The addition of tin in the base composition also has a significant effect on the value of the dielectric loss of PBZT/Sn ceramics (Fig. 9). For all compositions at RT, dielectric loss remains at a low level (for 1 kHz). At the temperature of the phase transition, the value of dielectric loss, with the increase in the amount of tin added to the basic ceramic composition, increases (Table 1). Also at temperature dependences tanδ(T), dielectric loss increases over the entire measuring area, with increasing frequency of the measuring field. For all PBZT/Sn samples above, the phase transition temperature the values of dielectric loss are significantly reduced for all measuring frequencies. The observed mechanism in this range can be associated with many phenomena, e.g. the disappearance of domains at Tm temperature abruptly reduces the dielectric loss or an increase of the ac conductivity that increases loss tangent with the increase in temperature [42]. Comparing the obtained PBZT/Sn ceramics with the ones obtained in [28], we can say that all ceramic samples show slightly higher values of dielectric loss in higher frequency.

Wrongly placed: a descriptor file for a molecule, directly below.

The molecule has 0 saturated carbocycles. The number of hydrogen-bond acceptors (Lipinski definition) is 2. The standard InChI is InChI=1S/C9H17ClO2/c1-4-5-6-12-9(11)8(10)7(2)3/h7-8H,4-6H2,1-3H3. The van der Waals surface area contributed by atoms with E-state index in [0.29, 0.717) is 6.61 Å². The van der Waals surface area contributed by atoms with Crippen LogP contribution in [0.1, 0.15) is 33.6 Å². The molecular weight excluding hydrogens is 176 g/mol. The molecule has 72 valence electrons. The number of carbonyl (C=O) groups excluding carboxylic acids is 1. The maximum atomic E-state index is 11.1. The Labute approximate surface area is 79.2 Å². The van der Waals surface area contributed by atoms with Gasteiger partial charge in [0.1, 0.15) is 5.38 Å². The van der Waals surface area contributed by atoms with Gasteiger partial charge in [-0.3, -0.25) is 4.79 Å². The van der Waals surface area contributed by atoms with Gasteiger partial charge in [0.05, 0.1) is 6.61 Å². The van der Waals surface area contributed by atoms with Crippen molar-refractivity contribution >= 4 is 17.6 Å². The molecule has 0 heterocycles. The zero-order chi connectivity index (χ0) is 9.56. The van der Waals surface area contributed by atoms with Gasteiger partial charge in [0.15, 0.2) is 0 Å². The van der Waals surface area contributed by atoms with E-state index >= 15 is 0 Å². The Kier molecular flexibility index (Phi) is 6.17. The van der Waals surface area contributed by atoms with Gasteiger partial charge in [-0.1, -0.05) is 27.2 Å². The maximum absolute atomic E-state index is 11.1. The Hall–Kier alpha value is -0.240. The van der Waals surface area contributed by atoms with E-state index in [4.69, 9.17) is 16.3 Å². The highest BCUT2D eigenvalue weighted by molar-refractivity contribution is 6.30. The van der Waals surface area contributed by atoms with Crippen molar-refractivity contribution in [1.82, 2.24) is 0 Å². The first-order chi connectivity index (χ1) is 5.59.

Fig. 9

Variation of dielectric loss of the PBZT/Sn materials with temperature: (a) P-1, (b) P-2, (c) P-3, (d) P-4, (e) P-5, (f) P-6 (heating cycle)

3.5 Ferroelectric properties